Masters Needs New Exit Strategy
The Masters fans were voting with their feet. The minute Trevor Immelman and Brandt Snedeker hit their tee shots on No. 10, hundreds of spectators pulled up stakes and headed for the exits. Some of them stopped to buy souvenirs on the way out, but most of them looked like they wanted to beat the traffic jam on Washington Road. They appeared to be long-time badge holders; most of them had green folding chairs slung over their shoulders.
Granted, Tiger Woods trailed Immelman by six strokes when the fans bolted. But is that the only reason people come to a major any more? To cheer for Tiger and Phil?
It reminded me of the time, some years ago, when I was following a certain Japanese touring pro in the final round of the Hawaiian Open. This fellow, who addressed his putts with the toe of his putter off the ground, missed a putt on the 17th hole that would have tied him for the lead with Jack Renner, who was signing his card in the scorer’s tent. But the 18th was a par 5, so a playoff was a real possibility – a playoff that would start on the 16th hole.
So as hundreds of us were following the final pairing to the 18th tee, two young guys with beers in their hands came walking the opposite way, against the tide. “You’re making a big mistake,” one of them yelled to a friend in the pack. “It’s all going to happen on sixteen!”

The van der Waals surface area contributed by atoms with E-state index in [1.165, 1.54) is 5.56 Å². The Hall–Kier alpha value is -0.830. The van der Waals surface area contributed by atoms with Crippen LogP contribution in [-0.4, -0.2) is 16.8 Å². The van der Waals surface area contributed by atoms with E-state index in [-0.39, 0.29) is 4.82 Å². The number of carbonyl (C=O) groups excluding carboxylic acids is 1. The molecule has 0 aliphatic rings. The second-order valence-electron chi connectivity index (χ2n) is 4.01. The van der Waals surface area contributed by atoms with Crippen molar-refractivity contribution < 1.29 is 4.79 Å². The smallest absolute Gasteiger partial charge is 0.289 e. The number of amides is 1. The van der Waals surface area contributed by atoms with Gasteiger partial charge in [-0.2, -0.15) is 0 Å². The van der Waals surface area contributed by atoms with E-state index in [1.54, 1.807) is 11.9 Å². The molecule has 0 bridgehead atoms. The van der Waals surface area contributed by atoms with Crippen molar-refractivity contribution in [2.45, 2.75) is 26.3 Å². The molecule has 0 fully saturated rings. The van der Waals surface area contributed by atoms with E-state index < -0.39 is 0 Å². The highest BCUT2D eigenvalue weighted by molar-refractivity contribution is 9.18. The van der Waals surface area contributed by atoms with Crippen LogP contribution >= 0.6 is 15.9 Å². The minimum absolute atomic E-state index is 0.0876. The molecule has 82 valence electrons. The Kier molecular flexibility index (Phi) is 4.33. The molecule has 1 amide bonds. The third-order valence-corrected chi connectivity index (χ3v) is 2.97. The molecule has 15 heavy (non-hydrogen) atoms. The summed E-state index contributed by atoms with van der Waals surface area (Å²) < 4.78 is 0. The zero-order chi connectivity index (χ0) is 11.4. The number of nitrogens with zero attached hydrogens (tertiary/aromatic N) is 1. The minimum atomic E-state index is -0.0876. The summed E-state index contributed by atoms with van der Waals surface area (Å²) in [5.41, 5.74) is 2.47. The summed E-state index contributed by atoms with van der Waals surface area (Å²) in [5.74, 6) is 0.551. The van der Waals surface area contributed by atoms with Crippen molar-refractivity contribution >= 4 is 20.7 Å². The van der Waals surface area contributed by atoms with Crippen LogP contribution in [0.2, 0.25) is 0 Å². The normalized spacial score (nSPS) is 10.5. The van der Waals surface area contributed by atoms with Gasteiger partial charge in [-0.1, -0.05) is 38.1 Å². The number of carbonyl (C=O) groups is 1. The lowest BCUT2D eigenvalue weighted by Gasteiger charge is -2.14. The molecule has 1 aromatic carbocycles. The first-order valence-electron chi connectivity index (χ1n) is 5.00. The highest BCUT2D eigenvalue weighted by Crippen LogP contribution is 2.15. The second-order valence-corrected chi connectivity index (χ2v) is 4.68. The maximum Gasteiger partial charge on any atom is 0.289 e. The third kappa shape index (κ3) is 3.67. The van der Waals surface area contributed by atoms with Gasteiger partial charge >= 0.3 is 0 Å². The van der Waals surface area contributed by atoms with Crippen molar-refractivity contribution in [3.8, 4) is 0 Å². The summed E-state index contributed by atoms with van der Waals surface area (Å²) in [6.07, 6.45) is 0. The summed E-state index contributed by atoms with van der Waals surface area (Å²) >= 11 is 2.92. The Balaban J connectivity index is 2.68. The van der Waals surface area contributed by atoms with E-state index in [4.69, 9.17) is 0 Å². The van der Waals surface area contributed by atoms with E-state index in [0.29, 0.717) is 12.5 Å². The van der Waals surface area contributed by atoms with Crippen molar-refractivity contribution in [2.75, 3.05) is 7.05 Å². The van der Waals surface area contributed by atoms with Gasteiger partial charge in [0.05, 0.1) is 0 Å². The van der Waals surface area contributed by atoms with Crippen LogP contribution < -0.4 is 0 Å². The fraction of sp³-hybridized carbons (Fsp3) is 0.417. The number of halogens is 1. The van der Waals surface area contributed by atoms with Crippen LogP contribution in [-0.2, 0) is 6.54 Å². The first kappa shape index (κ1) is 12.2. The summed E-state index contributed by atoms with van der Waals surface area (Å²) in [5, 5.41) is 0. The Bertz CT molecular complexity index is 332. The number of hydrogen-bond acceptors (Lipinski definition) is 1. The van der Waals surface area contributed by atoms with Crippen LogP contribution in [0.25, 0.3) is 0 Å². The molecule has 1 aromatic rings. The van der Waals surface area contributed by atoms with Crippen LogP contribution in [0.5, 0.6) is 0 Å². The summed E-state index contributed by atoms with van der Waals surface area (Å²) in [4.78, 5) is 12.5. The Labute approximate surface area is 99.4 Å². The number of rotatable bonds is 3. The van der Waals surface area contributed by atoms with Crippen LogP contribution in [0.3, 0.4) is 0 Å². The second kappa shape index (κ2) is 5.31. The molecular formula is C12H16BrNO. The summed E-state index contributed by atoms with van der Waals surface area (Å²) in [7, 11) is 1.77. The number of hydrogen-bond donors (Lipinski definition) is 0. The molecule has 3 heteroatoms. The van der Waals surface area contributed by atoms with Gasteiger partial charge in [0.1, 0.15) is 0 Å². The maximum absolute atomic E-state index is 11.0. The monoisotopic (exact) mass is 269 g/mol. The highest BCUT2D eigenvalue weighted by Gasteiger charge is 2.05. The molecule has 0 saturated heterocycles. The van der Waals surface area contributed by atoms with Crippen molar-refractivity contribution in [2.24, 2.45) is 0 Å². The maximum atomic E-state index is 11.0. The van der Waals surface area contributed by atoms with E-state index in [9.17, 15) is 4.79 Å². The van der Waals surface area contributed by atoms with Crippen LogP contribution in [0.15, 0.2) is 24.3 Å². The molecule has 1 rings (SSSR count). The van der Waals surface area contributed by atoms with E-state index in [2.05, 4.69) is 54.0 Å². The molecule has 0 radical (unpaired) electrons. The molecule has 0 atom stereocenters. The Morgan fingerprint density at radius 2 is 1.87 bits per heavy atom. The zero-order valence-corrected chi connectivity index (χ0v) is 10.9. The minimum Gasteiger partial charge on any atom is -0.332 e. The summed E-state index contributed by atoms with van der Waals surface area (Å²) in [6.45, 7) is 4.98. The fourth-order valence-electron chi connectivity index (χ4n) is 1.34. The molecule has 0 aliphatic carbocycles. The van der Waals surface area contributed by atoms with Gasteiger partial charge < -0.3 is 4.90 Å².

You can probably guess what came next. I was standing roughly twenty feet from Isao Aoki when he holed out his third shot for eagle to win the tournament. The two beer buddies, meanwhile, were standing under a palm tree by the sixteenth green. I’ve always wondered what they thought when they heard that incredible roar.
Of course, the dopes probably claimed later that they saw Aoki’s shot – just as those who split the Masters at five would have claimed that they had witnessed Tiger’s incredible comeback, if one had occurred.
Now if I were the Augusta National chairman, I might look at this differently. I might ask myself why badge holders are walking out before the leaders get to Amen Corner. I might question recent course changes that have turned the back nine into a joyless hike. I might remember when great players could make final-round charges with eagles and birdies – not stagger home with white-knuckle pars and bogeys. And I’d probably take steps to make certain that there’s a full house the next time history is made.
Oops, gotta go. Don’t want to miss the green jacket ceremony.